# Calculating outside temperature based on indoor measurements

If I take three consecutive measurements $T_0$, $T_1$, $T_2$ at equal intervals, I can end up with two (Newton’s law of cooling) equations where the $e^{-kt}$ term is the same.

$$T_{n+1} = T_{outside} + (T_n - T_{outside}) × e^{-kt}.$$

So, without knowing the temperature constant of the building, can I calculate the outside temperature?

$$T_{outside} = \dfrac{T_0 × T_2 - T_1^2}{T_2 + T_0 - 2T_1}.$$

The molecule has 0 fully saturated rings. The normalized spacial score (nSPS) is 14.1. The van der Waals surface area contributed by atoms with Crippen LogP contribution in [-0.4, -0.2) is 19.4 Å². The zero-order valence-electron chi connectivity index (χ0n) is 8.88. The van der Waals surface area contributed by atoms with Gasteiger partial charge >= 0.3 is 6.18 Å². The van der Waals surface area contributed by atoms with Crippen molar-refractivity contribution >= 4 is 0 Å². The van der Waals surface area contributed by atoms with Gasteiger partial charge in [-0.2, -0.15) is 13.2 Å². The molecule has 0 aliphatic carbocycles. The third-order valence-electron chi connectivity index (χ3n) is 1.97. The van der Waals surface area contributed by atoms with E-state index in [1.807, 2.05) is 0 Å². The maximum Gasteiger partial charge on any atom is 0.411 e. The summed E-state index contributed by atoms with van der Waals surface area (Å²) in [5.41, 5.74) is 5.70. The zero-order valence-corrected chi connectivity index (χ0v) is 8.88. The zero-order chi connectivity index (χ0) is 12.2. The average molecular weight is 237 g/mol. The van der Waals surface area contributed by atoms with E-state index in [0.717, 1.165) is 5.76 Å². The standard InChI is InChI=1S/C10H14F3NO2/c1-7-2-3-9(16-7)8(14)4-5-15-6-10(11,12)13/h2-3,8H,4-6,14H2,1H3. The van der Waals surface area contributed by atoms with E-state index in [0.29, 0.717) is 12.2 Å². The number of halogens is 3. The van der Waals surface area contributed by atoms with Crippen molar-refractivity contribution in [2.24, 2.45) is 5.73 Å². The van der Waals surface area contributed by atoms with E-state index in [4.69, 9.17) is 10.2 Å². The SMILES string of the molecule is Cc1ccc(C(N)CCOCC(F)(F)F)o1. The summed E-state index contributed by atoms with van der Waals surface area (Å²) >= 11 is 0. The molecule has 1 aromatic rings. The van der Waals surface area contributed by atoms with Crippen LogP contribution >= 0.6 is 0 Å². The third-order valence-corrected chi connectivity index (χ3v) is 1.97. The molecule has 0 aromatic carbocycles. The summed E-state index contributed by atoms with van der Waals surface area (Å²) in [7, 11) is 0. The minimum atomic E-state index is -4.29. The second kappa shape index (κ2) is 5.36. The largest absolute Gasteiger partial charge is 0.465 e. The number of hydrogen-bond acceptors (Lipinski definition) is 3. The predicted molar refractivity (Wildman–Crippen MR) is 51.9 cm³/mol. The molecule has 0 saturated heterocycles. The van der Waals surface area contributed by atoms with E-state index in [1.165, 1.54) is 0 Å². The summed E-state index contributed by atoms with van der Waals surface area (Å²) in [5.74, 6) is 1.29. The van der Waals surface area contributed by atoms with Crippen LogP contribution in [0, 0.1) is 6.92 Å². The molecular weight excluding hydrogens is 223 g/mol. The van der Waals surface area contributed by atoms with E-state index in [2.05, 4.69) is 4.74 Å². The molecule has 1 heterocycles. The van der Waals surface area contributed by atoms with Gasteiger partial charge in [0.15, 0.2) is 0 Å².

Have I missed something? Or is this really possible? (Provided no other sources of cooling and heating)

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To clarify, to measure outside temperature indoor you mean to open the door for a consistent period of time, let the heat out, then close the door, wait for thermal equilibrium across the volume of the house, then measure and repeat? – theUg Dec 11 '12 at 1:05
@theUg no, just measure temperature inside the house with no heating or cooling on. I'm assuming a less than perfectly insulated house. Or does that mean the newtonian equation is assuming perfect exchange? – MandoMando Dec 11 '12 at 3:24